Fashion Geek’s Alonzo Jackson designs team jerseys for alma mater, Leo High School
In 2004 Jackson launched Fashion Geek, and today the brand operates out of three storefront locations in Chicago.
The Leo Lions varsity basketball team came roaring out of the side hallway entrance to the gym, splitting at half court into a pregame layup line in a synchronized fashion.
Leo High School’s gym is one of the most distinctive in the city of Chicago. Balcony seating overlooks the court, while two small sets of bleachers line the right side of the gym.
On this particular night in December, it was nearly packed, aside from some room in the balcony. The Lions were taking on rival De La Salle.
Under the team’s warm-ups fans could see a uniform that bore little resemblance to those of the past other than the lion and the name “Leo” lettered across the chest. In place of the traditional logo was an embroidered patch that read “geek.”
In the bleachers sat the man responsible for Leo’s new look, owner of the Fashion Geek brand and proud Leo alum Alonzo Jackson.
“I’m not kidding when I tell you pretty much every high school basketball coach has DM’d me saying ‘how can we get out of Nike, Adidas, Under Armour and get these same uniforms? These kids love your brand,’” Jackson said. “I told them, ‘not yet, but we’re working on it.’”
Jackson grew up on Chicago’s South Side, bouncing around from neighborhood to neighborhood.
During his four years at Leo High School, Jackson was known for two things: basketball and fashion. Playing basketball in the late ’90s in Chicago meant you either shared the court with some of the greatest to ever play the game in this city, or you were playing against them.
Quentin Richardson, Corey Maggette and Bobby Simmons were part of the star-studded class of 1998 that graduated a year after Jackson.
Despite his success on the court, Jackson had another plan to pursue a career in fashion design but the game has always influenced his work.
Jackson’s pursuits first led him to a brand called Custom Kings and eventually to Leaders 1354, owned and founded by streetwear legend Corey Gilkey. Gilkey became a mentor to Jackson, teaching him the business side of the fashion industry.
In 2004 Jackson launched his brand, Fashion Geek. Today the brand operates out of three storefront locations in Chicago, and all of the brand’s manufacturing is done here as well.
In 2014, Dave Ballin, director of merchandising and consumer insight for Puma approached Jackson to let him know that Puma was paying attention to what he was creating. In 2016 Jackson signed a contract with Puma, and in 2018 the two brands launched their first collection together.
“His authenticity is what drives the brand and what attracted us to him,” Ballin said.
From his very first conversations with Puma, Jackson was talking about including Leo in some capacity. He didn’t know what that would look like, but if Puma wanted to work with him, they would have to help make that happen.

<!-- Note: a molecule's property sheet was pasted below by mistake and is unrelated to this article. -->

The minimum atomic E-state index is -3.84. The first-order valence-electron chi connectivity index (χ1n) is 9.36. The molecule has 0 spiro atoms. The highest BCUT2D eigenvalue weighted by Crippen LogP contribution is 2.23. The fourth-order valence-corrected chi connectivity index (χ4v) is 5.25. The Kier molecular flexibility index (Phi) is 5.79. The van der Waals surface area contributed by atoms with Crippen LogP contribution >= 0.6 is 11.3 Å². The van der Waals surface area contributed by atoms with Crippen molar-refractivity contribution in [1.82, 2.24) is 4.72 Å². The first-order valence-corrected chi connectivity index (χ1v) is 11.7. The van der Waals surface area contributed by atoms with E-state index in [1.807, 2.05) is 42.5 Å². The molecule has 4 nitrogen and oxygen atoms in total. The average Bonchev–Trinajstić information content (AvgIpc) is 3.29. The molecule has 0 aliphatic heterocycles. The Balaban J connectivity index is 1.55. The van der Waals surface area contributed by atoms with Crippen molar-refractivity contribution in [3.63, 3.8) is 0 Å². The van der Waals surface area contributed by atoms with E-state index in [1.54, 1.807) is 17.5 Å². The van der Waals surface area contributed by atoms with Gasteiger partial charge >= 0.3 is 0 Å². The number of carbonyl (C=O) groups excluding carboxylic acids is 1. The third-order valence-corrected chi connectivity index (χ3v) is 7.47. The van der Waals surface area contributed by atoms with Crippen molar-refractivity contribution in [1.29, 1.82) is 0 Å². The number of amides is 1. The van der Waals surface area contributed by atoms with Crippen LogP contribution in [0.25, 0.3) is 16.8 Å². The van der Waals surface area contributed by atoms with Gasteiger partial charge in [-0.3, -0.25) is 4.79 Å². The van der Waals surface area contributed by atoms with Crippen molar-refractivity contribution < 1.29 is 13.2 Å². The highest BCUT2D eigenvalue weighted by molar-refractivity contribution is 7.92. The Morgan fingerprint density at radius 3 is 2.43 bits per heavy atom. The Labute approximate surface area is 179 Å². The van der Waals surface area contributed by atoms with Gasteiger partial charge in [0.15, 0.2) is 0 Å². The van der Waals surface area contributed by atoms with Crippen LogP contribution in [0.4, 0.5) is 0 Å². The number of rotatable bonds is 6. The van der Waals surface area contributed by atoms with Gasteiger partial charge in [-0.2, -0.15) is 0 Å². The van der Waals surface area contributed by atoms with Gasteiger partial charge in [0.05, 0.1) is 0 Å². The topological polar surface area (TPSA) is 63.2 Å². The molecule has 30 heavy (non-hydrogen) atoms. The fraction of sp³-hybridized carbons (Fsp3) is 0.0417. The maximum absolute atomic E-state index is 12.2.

It took some time, but Jackson eventually realized the best way he could give back to Leo was by combining his two passions, fashion and basketball. His idea was to design new uniforms for the team he once played for, and Puma was on board.
Jackson would design, cut and sew all of the uniforms, and Puma would provide the sneakers for the team.
“The Fashion Geek uniforms are handmade in Chicago, Illinois, strictly from Fashion Geek,” Jackson said. “I paid for it. I didn’t want it to be a tax write-off. I didn’t want it to be anything but me giving to my high school.”
In August, Jackson sat down with Leo’s coach and his former teammate on the Lions, Jamal Thompson, to discuss the IHSA uniform regulations; that’s all Jackson would discuss with Thompson, he kept his designs a secret.
Despite the coach’s persistent attempts to see a preview, Jackson didn’t show Thompson the design until he showed up at the high school — with the finished uniforms in hand — days before picture day. He designed 32 uniforms, 16 each for home and away games.
It was the first time he had been back to Leo since graduating in 1997.
“That moment was bigger than my collection dropping,” Jackson said. “Being at Leo, we struggled with tuition. Talking to my mom, that was the joke. We used to get sent home for not being able to pay the tuition, and now I’m doing the jerseys.”
Kevin Drumgoole, a senior guard at Leo, has been wearing Fashion Geek for as long as he can remember. Most of his peers at Leo can often be seen walking through Leo’s hallways with the classic geek logo scrawled across their chests.
Now, the logo represents something brand new to Drumgoole and his teammates. It’s no longer just a word; it’s a reminder that they all have greatness within them.
“Zo came from Leo himself,” Drumgoole said. “He became successful [in] a different way than everybody had him becoming successful. I feel like it should inspire us. It inspires me to play harder, better and faster every time I look down at the jersey.”